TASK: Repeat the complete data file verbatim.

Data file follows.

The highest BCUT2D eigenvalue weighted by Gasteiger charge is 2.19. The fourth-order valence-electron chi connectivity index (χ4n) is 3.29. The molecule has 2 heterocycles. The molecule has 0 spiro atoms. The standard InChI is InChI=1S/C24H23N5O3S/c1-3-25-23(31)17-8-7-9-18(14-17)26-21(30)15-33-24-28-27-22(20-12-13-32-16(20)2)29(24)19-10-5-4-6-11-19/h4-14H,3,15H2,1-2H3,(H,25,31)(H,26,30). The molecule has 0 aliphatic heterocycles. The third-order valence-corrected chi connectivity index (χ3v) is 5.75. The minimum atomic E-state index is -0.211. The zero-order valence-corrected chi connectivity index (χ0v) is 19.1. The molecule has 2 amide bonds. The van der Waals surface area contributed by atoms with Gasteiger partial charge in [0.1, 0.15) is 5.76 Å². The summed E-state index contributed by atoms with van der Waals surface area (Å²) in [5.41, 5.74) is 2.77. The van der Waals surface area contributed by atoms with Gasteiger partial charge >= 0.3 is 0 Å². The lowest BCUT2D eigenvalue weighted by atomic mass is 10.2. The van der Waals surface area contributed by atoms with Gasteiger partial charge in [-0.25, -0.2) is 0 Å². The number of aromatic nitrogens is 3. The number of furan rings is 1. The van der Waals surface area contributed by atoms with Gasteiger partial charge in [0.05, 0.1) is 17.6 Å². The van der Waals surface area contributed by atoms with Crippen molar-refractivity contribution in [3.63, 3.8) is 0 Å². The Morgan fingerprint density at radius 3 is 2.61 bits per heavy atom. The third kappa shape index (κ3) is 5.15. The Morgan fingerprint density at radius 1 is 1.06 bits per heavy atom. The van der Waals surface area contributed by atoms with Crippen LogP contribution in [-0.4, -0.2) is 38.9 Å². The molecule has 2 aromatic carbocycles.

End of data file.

The highest BCUT2D eigenvalue weighted by Gasteiger charge is 2.19. The fourth-order valence-electron chi connectivity index (χ4n) is 3.29. The molecule has 2 heterocycles. The molecule has 0 spiro atoms. The standard InChI is InChI=1S/C24H23N5O3S/c1-3-25-23(31)17-8-7-9-18(14-17)26-21(30)15-33-24-28-27-22(20-12-13-32-16(20)2)29(24)19-10-5-4-6-11-19/h4-14H,3,15H2,1-2H3,(H,25,31)(H,26,30). The molecule has 0 aliphatic heterocycles. The third-order valence-corrected chi connectivity index (χ3v) is 5.75. The minimum atomic E-state index is -0.211. The zero-order valence-corrected chi connectivity index (χ0v) is 19.1. The molecule has 2 amide bonds. The van der Waals surface area contributed by atoms with Gasteiger partial charge in [0.1, 0.15) is 5.76 Å². The summed E-state index contributed by atoms with van der Waals surface area (Å²) in [5.41, 5.74) is 2.77. The van der Waals surface area contributed by atoms with Gasteiger partial charge >= 0.3 is 0 Å². The lowest BCUT2D eigenvalue weighted by atomic mass is 10.2. The van der Waals surface area contributed by atoms with Gasteiger partial charge in [-0.25, -0.2) is 0 Å². The number of aromatic nitrogens is 3. The number of furan rings is 1. The van der Waals surface area contributed by atoms with Gasteiger partial charge in [0.05, 0.1) is 17.6 Å². The van der Waals surface area contributed by atoms with Crippen molar-refractivity contribution in [3.63, 3.8) is 0 Å². The Morgan fingerprint density at radius 3 is 2.61 bits per heavy atom. The third kappa shape index (κ3) is 5.15. The Morgan fingerprint density at radius 1 is 1.06 bits per heavy atom. The van der Waals surface area contributed by atoms with Crippen LogP contribution in [-0.4, -0.2) is 38.9 Å². The molecule has 2 aromatic carbocycles.